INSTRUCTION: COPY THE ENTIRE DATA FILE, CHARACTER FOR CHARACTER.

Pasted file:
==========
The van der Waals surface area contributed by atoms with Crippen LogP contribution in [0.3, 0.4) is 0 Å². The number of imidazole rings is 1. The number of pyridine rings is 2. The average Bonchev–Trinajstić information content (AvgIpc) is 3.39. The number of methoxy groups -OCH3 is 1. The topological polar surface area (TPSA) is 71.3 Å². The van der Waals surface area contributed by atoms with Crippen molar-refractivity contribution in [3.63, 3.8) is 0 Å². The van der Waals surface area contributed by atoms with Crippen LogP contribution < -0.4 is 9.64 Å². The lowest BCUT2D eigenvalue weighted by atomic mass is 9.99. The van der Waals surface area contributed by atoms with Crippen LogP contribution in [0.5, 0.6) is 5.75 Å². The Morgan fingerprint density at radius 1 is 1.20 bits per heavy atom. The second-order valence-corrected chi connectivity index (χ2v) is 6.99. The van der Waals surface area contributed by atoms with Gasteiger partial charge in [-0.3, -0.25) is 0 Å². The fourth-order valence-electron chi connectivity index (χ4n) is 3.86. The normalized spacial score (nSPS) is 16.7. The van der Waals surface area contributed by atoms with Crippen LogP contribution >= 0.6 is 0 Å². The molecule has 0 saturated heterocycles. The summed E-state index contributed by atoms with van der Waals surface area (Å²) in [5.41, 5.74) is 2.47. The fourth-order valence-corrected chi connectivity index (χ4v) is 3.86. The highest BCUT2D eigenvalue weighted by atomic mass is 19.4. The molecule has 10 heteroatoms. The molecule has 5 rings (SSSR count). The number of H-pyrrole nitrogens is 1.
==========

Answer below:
The van der Waals surface area contributed by atoms with Crippen LogP contribution in [0.3, 0.4) is 0 Å². The number of imidazole rings is 1. The number of pyridine rings is 2. The average Bonchev–Trinajstić information content (AvgIpc) is 3.39. The number of methoxy groups -OCH3 is 1. The topological polar surface area (TPSA) is 71.3 Å². The van der Waals surface area contributed by atoms with Crippen molar-refractivity contribution in [3.63, 3.8) is 0 Å². The van der Waals surface area contributed by atoms with Crippen LogP contribution < -0.4 is 9.64 Å². The lowest BCUT2D eigenvalue weighted by atomic mass is 9.99. The van der Waals surface area contributed by atoms with Crippen LogP contribution in [0.5, 0.6) is 5.75 Å². The Morgan fingerprint density at radius 1 is 1.20 bits per heavy atom. The second-order valence-corrected chi connectivity index (χ2v) is 6.99. The van der Waals surface area contributed by atoms with Gasteiger partial charge in [-0.3, -0.25) is 0 Å². The fourth-order valence-electron chi connectivity index (χ4n) is 3.86. The normalized spacial score (nSPS) is 16.7. The van der Waals surface area contributed by atoms with Crippen LogP contribution >= 0.6 is 0 Å². The molecule has 0 saturated heterocycles. The summed E-state index contributed by atoms with van der Waals surface area (Å²) in [5.41, 5.74) is 2.47. The fourth-order valence-corrected chi connectivity index (χ4v) is 3.86. The highest BCUT2D eigenvalue weighted by atomic mass is 19.4. The molecule has 10 heteroatoms. The molecule has 5 rings (SSSR count). The number of H-pyrrole nitrogens is 1.